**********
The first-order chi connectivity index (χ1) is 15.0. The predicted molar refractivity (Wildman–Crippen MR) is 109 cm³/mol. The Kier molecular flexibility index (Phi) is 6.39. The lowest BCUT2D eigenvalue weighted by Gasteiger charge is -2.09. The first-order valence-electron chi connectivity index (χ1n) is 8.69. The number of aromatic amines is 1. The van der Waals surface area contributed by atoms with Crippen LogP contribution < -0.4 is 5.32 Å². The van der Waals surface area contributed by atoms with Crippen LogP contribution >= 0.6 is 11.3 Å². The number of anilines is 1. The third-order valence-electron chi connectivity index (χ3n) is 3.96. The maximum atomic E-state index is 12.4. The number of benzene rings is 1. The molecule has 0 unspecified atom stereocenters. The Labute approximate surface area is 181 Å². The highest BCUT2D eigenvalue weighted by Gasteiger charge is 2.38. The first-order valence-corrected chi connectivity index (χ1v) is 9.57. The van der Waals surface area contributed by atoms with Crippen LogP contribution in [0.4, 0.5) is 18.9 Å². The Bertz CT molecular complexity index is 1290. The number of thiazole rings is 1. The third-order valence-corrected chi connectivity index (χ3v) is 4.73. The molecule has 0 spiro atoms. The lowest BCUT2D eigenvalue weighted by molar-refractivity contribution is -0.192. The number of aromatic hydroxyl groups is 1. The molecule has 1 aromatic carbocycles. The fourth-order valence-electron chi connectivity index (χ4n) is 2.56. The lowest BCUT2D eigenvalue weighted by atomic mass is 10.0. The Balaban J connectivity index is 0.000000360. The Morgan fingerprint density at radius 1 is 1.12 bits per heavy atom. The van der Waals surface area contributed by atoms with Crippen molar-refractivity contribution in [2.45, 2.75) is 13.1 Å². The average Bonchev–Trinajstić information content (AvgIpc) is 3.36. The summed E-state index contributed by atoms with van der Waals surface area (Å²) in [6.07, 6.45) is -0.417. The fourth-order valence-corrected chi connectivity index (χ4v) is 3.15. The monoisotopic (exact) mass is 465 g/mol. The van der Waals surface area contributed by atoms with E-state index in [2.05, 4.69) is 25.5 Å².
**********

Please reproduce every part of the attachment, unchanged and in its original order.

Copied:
The first-order chi connectivity index (χ1) is 15.0. The predicted molar refractivity (Wildman–Crippen MR) is 109 cm³/mol. The Kier molecular flexibility index (Phi) is 6.39. The lowest BCUT2D eigenvalue weighted by Gasteiger charge is -2.09. The first-order valence-electron chi connectivity index (χ1n) is 8.69. The number of aromatic amines is 1. The van der Waals surface area contributed by atoms with Crippen LogP contribution < -0.4 is 5.32 Å². The van der Waals surface area contributed by atoms with Crippen LogP contribution >= 0.6 is 11.3 Å². The number of anilines is 1. The third-order valence-electron chi connectivity index (χ3n) is 3.96. The maximum atomic E-state index is 12.4. The number of benzene rings is 1. The molecule has 0 unspecified atom stereocenters. The Labute approximate surface area is 181 Å². The highest BCUT2D eigenvalue weighted by Gasteiger charge is 2.38. The first-order valence-corrected chi connectivity index (χ1v) is 9.57. The van der Waals surface area contributed by atoms with Crippen LogP contribution in [0.4, 0.5) is 18.9 Å². The Bertz CT molecular complexity index is 1290. The number of thiazole rings is 1. The third-order valence-corrected chi connectivity index (χ3v) is 4.73. The molecule has 0 spiro atoms. The lowest BCUT2D eigenvalue weighted by molar-refractivity contribution is -0.192. The number of aromatic hydroxyl groups is 1. The molecule has 1 aromatic carbocycles. The fourth-order valence-electron chi connectivity index (χ4n) is 2.56. The lowest BCUT2D eigenvalue weighted by atomic mass is 10.0. The Balaban J connectivity index is 0.000000360. The Morgan fingerprint density at radius 1 is 1.12 bits per heavy atom. The van der Waals surface area contributed by atoms with Crippen molar-refractivity contribution in [2.45, 2.75) is 13.1 Å². The average Bonchev–Trinajstić information content (AvgIpc) is 3.36. The summed E-state index contributed by atoms with van der Waals surface area (Å²) in [6.07, 6.45) is -0.417. The fourth-order valence-corrected chi connectivity index (χ4v) is 3.15. The monoisotopic (exact) mass is 465 g/mol. The van der Waals surface area contributed by atoms with E-state index in [2.05, 4.69) is 25.5 Å².